A potential price hike for tobacco products in Missouri has ignited concerns among Tri-States smokers.
Some interest groups are seeking to raise Missouri's lowest-in-the-nation cigarette tax. They've petitioned to put the issue before voters. They submit signatures to the secretary of state's office by May 6.
The tobacco tax proposal would increase Missouri's 17-cent cigarette tax by 73 cents per pack adding up to a dollar in tax. The money would go toward smoking prevention programs. The American Cancer Society says a higher tax would help curtail teen smoking and get adults to quit.
"We have a lot of business from Illinois because of the prices over there. If our prices go up, it'll just push them to go somewhere else. They're still going to buy their cigarettes," Shandi Adkinsson, with Smoke House Discount Tobacco in Hannibal said.
One of Hannibal's biggest critics on smoking in public agrees.
"I don't think it's going to be viewed favorably. I think like any taxation, citizens will take objection to it," Dr. Richard Draper, with Hannibal Regional Hospital said.
But Draper does acknowledge the potential gains from a tax increase.
"It's a good way to raise money. It really sends the message that, if we're going to pursue these types of habits, we're going to have to pay for them," Draper said.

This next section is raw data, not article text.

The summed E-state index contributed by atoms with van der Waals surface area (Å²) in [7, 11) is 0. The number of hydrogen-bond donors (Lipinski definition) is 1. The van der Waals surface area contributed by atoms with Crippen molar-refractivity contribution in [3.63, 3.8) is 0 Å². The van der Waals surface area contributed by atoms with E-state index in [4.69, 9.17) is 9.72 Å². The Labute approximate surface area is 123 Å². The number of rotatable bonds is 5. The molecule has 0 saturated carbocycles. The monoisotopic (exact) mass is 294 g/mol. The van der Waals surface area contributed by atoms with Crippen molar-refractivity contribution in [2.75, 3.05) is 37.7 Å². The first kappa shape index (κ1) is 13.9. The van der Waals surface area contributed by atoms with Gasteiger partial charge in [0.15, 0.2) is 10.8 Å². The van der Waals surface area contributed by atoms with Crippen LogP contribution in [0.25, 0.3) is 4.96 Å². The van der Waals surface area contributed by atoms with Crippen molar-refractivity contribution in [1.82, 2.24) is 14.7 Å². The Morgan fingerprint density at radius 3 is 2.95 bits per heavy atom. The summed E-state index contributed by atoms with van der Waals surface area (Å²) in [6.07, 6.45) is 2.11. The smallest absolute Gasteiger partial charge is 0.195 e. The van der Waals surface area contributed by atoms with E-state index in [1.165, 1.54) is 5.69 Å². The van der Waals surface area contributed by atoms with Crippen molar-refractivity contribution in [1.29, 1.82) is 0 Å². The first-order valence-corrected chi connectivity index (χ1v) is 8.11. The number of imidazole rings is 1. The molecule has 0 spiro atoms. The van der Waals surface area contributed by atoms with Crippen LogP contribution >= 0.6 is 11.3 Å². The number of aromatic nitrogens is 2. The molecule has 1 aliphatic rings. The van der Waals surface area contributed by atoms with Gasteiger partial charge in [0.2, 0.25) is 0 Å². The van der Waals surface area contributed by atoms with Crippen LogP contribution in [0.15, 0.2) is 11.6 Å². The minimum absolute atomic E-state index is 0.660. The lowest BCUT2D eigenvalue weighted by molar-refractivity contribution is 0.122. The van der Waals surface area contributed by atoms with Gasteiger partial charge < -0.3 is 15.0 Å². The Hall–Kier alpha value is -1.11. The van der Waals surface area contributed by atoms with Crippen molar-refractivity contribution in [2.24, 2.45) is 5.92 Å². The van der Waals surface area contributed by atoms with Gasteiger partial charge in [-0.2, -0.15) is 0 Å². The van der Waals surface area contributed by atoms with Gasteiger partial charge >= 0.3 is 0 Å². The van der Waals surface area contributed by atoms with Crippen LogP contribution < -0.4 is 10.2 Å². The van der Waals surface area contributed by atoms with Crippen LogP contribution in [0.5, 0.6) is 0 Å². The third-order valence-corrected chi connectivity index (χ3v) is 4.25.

Staff at the Smoke House say this tax would only hurt local businesses.
"The ones that really want to smoke, yes, they'll figure out a way to. But the ones that are limited, budgeted monthly, it's definitely going to hurt them," Feleicia Martin, the manager of Smoke House said.
"I'm on a fixed income, and I think any tax rate is terrible. They're already getting enough," Lannie Smith said. Smith is an Illinois resident who buys his tobacco products in Missouri.
Sales in the Roll Your Own cigarettes have increased quite a bit at the Smoke House, where staff say you can roll your own pack for less than 70 cents. They added more people are switching over to the electronic cigarettes as well.
"For most smokers, it's a necessity, like gas. You have to have it. You're going to pay a dollar more for gas to go back and forth to work and to do what you need to do. You're going to pay an extra dollar for cigarettes," Adkinsson said. "We already pay a tax for our cigarettes. I think it's a freedom that's being taken away from us, and we're being harshly punished and put out, literally put out,"
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